Insanity defense hard to use, Md. experts say

Yates verdict shows lack of understanding about mental illness, doctor says

March 14, 2002|By Patricia Meisol | Patricia Meisol,SUN STAFF

In the two decades since John Hinckley was acquitted by reason of insanity in the shooting of President Ronald Reagan, Texas and many other states have made it almost impossible for criminal defendants to be acquitted because of mental illness.

In a case that shocked the nation, Andrea Yates was found guilty Tuesday of drowning her five children by a Houston jury that rejected her claim that she was insane at the time of the killings. The sentencing phase of her trial begins today. She could be sentenced to death.

Jurors took less than four hours to find her guilty.

"If you have a heinous crime and a defendant who is not an empathetic figure, no matter what the facts are, the jury just finds them guilty," said Will Carpenter, an expert on schizophrenia and professor of psychiatry at the University of Maryland School of Medicine.

He was among the doctors at the Hinckley trial in 1982 who testified that the man suffered from a chronic illness and could not appreciate right and wrong. Public furor over the verdict led many states to change laws to make it harder to use the insanity defense.

To Carpenter, such changes are ridiculous. "It's not a safety issue," he said, pointing out that had Hinckley been found guilty he would be out of prison by now instead of continuing to receive treatment at a hospital for the mentally ill.

Maryland's definition of insanity is broader than the one used in Texas, but an insanity acquittal is still rare.

A study a decade ago in Baltimore showed that insanity defense is infrequently used and almost never successful. Of the 60,432 criminal cases in Maryland in 1991, only 120 employed the defense. Of those, only eight were successful. Jeffrey Janofsky, a forensic psychiatrist at the Johns Hopkins School of Medicine who wrote the study, said that the insanity defense is usually successful only when defense and prosecution agree before trial. "Contested insanity case are extraordinarily rare," he said.

The Texas case turned on the legal definition of knowing right from wrong and almost no one ever meets it, he said. "Does it mean moral wrongfulness or legal wrongfulness?"

While experts testified that Yates seemed to know what she did was legally wrong, she told doctors that she needed to kill her children so God would take them to heaven and they would be spared eternal damnation.

In Maryland, at least five women diagnosed with similar severe psychoses who killed their babies are being treated at Clifton T. Perkins hospital after being found not criminally responsible, Janofsky said. Most had psychotic depression, the most severe form of depression, and became delusional, he said. The delusions were typically of a religious nature, usually horrible things happening to their children, he said.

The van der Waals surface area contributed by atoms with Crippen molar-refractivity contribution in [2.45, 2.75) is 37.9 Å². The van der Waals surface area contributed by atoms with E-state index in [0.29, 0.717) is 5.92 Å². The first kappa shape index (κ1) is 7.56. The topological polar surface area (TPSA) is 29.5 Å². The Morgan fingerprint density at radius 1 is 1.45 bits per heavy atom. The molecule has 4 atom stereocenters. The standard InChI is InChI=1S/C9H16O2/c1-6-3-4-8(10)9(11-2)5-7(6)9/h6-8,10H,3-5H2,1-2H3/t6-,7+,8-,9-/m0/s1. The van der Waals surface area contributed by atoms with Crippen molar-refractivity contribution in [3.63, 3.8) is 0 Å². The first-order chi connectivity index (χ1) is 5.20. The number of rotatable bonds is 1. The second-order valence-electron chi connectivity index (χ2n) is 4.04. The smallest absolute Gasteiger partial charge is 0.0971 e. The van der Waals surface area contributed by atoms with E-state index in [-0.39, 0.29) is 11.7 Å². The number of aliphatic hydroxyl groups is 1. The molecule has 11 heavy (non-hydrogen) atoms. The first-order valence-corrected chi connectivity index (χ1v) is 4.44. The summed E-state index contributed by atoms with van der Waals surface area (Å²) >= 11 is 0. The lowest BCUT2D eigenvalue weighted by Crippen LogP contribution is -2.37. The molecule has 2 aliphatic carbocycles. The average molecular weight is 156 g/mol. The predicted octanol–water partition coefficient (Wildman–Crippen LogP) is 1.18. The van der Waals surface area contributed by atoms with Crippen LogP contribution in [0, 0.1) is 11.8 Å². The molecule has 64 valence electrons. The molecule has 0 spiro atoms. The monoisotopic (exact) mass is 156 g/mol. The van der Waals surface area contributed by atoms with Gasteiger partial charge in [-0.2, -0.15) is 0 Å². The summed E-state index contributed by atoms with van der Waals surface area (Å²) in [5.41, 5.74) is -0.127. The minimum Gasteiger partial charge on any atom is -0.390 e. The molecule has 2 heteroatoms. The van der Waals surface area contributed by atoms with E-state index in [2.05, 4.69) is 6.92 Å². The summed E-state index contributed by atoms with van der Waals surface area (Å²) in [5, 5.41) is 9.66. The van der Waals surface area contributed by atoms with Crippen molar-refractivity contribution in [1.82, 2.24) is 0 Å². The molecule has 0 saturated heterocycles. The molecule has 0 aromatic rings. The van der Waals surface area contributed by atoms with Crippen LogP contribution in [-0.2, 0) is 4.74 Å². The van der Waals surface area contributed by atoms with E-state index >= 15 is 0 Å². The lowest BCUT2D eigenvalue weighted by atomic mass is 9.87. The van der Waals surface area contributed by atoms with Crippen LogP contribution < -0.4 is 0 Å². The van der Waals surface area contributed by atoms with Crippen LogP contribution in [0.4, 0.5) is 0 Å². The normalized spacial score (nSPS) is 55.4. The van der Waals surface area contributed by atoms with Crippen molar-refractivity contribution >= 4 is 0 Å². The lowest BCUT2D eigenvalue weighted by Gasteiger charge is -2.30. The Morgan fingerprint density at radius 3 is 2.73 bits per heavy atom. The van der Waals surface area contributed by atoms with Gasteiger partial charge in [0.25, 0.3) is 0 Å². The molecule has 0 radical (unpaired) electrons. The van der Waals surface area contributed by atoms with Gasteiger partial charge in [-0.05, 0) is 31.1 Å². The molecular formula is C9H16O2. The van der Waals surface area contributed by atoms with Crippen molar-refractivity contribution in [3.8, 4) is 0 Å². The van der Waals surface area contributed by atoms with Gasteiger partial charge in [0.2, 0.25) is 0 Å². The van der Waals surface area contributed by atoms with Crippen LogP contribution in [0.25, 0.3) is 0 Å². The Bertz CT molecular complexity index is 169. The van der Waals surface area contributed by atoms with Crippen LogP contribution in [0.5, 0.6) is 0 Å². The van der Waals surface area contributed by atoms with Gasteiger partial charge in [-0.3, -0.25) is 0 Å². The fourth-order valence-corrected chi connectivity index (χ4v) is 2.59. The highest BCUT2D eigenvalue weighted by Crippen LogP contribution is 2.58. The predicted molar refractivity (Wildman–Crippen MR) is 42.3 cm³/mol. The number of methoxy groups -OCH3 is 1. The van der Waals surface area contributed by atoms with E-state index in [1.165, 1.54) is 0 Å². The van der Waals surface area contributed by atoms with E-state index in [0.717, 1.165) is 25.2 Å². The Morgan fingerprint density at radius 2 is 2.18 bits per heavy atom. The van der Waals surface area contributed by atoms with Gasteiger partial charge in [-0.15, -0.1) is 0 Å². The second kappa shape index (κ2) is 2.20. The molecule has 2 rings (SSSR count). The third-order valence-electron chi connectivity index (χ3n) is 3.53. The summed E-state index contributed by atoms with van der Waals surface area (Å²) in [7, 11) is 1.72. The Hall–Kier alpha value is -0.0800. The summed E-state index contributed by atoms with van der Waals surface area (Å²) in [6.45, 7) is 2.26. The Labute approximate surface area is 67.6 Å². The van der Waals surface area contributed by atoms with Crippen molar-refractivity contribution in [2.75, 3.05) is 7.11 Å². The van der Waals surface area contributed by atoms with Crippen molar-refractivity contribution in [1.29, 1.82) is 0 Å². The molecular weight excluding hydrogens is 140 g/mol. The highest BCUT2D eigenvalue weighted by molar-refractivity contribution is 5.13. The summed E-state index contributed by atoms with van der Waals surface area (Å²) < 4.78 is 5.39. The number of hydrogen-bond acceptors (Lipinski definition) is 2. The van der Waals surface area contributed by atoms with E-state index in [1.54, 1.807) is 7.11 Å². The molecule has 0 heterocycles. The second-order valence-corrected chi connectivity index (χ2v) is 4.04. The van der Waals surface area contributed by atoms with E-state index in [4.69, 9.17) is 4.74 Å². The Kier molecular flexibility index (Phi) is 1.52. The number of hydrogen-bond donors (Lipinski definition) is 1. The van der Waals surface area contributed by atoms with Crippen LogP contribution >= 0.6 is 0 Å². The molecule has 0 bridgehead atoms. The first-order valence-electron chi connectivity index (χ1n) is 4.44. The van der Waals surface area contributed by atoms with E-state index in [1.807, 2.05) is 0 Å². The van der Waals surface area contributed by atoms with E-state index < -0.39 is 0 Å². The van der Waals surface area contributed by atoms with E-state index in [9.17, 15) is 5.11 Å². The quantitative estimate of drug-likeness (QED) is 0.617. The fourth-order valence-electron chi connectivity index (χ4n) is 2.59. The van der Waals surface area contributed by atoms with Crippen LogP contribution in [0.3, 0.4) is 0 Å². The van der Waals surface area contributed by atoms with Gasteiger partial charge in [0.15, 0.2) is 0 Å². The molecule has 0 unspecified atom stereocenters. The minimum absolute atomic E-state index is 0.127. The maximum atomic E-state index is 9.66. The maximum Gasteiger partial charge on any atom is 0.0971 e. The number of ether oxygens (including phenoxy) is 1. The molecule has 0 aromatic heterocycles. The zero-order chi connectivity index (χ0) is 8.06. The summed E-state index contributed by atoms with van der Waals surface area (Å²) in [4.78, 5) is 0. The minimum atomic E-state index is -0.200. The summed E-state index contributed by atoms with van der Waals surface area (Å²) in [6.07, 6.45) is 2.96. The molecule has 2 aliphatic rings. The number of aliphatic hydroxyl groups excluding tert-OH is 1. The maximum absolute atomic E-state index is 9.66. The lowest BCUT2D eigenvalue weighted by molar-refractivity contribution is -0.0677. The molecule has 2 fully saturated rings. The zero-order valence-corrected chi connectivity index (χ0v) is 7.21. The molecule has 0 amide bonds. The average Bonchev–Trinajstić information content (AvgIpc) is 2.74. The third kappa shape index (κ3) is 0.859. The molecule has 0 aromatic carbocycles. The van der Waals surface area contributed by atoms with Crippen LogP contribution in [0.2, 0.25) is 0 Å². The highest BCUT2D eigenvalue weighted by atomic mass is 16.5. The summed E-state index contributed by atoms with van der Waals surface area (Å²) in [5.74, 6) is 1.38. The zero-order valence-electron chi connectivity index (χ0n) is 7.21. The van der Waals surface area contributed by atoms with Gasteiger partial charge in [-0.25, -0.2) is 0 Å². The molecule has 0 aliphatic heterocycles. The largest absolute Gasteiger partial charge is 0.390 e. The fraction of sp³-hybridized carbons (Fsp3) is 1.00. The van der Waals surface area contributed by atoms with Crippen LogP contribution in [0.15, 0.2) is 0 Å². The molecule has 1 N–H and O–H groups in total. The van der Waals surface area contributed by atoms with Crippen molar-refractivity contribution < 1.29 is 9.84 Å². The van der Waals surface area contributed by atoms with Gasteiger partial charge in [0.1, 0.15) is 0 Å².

Sheppard Pratt psychiatrist Neil Sandson said the Yates verdict revealed a tragic lack of understanding about mental illness.

"If you believe her delusion, then the deliberateness of her acts - hiding some children under sheets so older ones wouldn't see - are inconsequential," said Sandson. "She was guided by choosing the lesser of two evils.

"Even the statement she made about what she was doing was wrong, any sophisticated look at the situation [would show] she believed she was caught between thinking they were going to heaven via her killing them and them going to hell if she didn't. If that was her moral yardstick, clearly she didn't know right from wrong."

People were bothered that she could commit a heinous crime and "get away with it," he said. Unfortunately, he said, the jury wasn't told that there were options other than prison or freedom. But Yates is less likely to receive comprehensive treatment in prison than she would in a state hospital for the criminally insane.

Yates' disease was extreme, doctors testified, and she had been diagnosed with a chronic illness. Depression in the year after childbirth is common.

About 15 percent of women who deliver babies report symptoms of depression, said Jill RachBeisel, associate professor of psychiatry at the University of Maryland School of Medicine.

Unfortunately, most new mothers are ashamed to admit they are depressed and their illness worsens and can reach a point of psychosis, she said. The biggest predictor is a history of depression, she said. "The majority of disorders are very treatable," she said. Such patients need to be followed closely during pregnancy, and they need good social support and aggressive treatment after delivery.

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